Due Date

Far too often you hear a movie described as ‘painfully funny’. Does this mean that you laugh so much that you hurt or does it mean that the film is so awful it makes you laugh, out of compassion or embarrassment? Whichever it means, it’s rare that this description fits for me. However, today I saw Due Date starring Robert Downey Jr and Zach Galifianakis and I can think of no better term to use to describe it. It was indeed painfully funny. And I mean that in the nicest possible way.

Due Date tells the story of highly strung business man Peter Highman (RDJ) who is trying to get home from Atlanta to LA for the birth of his first child. His journey does not go according to plan because of a) Ethan Tremblay (Zach Galifianakis) and b) his temper. After being put on the ‘No fly’ sheet, Peter’s only option is to hitch a ride with Ethan across the states and endure misbehaving dogs, misbehaving Ethan, driving fatigue, broken bones, niggling jealousies for friends one’s known for twenty years, locked windows at times of heavy glaucoma treatment and theft.

As I was watching Due Date I realised that this was a film of two parts – one of which made me laugh and cry at the same time while the other made me laugh and cringe. Combined, this did indeed make it painfully funny.Without doubt what made Due Date enjoyable for me was the emotional and funny story of two completely different characters, both with much to learn and both isolated, who finally reach the stage at which they can finally say ‘I love you’ to the other. This is despite the lies, the misunderstandings, the rage.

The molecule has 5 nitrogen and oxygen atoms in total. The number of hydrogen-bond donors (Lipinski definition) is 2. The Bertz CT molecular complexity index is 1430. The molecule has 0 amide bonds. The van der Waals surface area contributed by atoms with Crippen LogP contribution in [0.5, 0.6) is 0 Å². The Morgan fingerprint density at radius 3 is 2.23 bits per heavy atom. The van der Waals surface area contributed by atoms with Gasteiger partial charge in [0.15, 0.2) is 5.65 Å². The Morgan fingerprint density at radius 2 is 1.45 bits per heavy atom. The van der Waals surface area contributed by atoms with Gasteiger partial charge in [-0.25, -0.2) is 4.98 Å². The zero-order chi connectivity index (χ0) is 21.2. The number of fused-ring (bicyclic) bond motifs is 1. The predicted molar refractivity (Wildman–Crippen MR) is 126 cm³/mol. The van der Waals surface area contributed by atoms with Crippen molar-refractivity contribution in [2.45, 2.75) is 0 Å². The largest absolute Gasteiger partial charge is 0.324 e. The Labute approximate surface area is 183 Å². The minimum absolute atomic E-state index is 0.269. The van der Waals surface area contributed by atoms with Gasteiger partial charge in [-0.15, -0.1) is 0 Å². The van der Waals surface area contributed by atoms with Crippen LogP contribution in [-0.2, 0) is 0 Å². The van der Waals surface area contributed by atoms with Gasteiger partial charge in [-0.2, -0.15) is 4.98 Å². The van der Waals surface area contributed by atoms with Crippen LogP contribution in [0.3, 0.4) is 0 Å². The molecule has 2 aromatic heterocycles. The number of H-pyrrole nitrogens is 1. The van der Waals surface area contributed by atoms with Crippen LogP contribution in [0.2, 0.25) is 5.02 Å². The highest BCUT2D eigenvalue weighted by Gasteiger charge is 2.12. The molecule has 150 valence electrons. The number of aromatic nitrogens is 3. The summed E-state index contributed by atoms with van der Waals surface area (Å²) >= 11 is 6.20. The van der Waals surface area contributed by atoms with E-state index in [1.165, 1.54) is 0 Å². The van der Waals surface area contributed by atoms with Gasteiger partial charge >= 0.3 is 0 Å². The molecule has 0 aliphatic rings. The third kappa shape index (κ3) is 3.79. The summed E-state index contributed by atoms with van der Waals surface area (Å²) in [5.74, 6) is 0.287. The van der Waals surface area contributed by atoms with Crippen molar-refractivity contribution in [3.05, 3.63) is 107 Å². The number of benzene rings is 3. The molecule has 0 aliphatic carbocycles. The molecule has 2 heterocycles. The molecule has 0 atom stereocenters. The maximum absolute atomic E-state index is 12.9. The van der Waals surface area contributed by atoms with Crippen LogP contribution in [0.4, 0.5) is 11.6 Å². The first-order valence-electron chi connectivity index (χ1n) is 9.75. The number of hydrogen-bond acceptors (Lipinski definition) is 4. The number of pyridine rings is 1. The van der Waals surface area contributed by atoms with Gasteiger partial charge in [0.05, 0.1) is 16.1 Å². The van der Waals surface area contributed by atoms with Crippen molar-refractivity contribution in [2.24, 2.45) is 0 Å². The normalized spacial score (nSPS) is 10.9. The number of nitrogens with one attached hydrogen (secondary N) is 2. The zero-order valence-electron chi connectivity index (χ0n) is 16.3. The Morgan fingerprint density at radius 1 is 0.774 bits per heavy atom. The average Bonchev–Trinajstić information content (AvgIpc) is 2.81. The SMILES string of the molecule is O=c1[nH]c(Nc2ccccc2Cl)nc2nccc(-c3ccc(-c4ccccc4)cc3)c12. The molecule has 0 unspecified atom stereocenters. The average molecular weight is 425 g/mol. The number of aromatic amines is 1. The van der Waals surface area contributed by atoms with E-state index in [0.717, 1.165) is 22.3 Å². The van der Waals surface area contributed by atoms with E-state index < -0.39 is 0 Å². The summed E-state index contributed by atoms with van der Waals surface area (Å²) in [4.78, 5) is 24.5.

How the two come to reach their reconciliation is emotional to watch and, while it cannot fail to remind some of us of ‘Plains Trains and Automobiles’, it is more painful than that and it is far more moving. The irritating Ethan – and he is most definitely irritating – is carrying the remains of his cremated father in a coffee container. How can you pick bones with that? Peter is longing to see his wife before her scheduled c-section despite his doubts for her fidelity. The deep feelings are never far below the surface and sometimes it feels that the scenarios, as hilarious as they are, are unnecessary or too much.

Yet the film’s tableaux are not mean to tax us. There is nothing more serious below the surface and once you realise that then Due Date becomes far more enjoyable. There are moments here when you will laugh so loud and I know that as I can still hear the laughter ringing in my ears from the theatre today. Robert Downey Jr is a master of the comic moment and for emotion – I don’t know how he combines the two but he does. The irony of the scenes when he’s a reluctant but wholly compliant participant in drug-induced stupors will most certainly make you laugh although how this plays out plot-wise may make you cringe.

There are moments that I did not like at all, some involving Jamie Foxx, others to do with Mexican borders, nevertheless I had the feeling that these elements of the story, although irritating, still contributed to the journey of Peter and Ethan.

Whatever the flaws of the story, this film is a success because of two immensely likeable and very funny leads who will constantly surprise you. Road movies may not be your thing but this film is not primarily a road movie, it’s about how one man learns to take a deep breath before he reacts.

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